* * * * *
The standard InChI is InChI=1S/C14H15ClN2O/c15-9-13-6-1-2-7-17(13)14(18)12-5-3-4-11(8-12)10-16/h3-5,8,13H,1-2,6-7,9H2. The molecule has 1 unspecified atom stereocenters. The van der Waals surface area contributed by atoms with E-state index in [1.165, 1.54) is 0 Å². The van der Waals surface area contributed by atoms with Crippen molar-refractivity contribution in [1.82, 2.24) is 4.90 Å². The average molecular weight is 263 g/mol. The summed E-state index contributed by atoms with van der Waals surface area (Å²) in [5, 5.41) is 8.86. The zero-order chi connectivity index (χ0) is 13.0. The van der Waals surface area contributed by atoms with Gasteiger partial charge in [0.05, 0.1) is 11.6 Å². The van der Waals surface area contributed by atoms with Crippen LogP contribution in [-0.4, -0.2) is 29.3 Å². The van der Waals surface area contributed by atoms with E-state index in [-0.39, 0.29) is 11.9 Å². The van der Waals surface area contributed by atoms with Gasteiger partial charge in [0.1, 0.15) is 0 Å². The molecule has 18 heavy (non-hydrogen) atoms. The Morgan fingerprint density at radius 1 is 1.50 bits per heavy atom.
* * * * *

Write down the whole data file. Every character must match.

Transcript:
The standard InChI is InChI=1S/C14H15ClN2O/c15-9-13-6-1-2-7-17(13)14(18)12-5-3-4-11(8-12)10-16/h3-5,8,13H,1-2,6-7,9H2. The molecule has 1 unspecified atom stereocenters. The van der Waals surface area contributed by atoms with E-state index in [1.165, 1.54) is 0 Å². The van der Waals surface area contributed by atoms with Crippen molar-refractivity contribution in [1.82, 2.24) is 4.90 Å². The average molecular weight is 263 g/mol. The summed E-state index contributed by atoms with van der Waals surface area (Å²) in [5, 5.41) is 8.86. The zero-order chi connectivity index (χ0) is 13.0. The van der Waals surface area contributed by atoms with Gasteiger partial charge in [0.05, 0.1) is 11.6 Å². The van der Waals surface area contributed by atoms with Crippen LogP contribution in [-0.4, -0.2) is 29.3 Å². The van der Waals surface area contributed by atoms with E-state index in [-0.39, 0.29) is 11.9 Å². The van der Waals surface area contributed by atoms with Gasteiger partial charge in [0.1, 0.15) is 0 Å². The molecule has 18 heavy (non-hydrogen) atoms. The Morgan fingerprint density at radius 1 is 1.50 bits per heavy atom.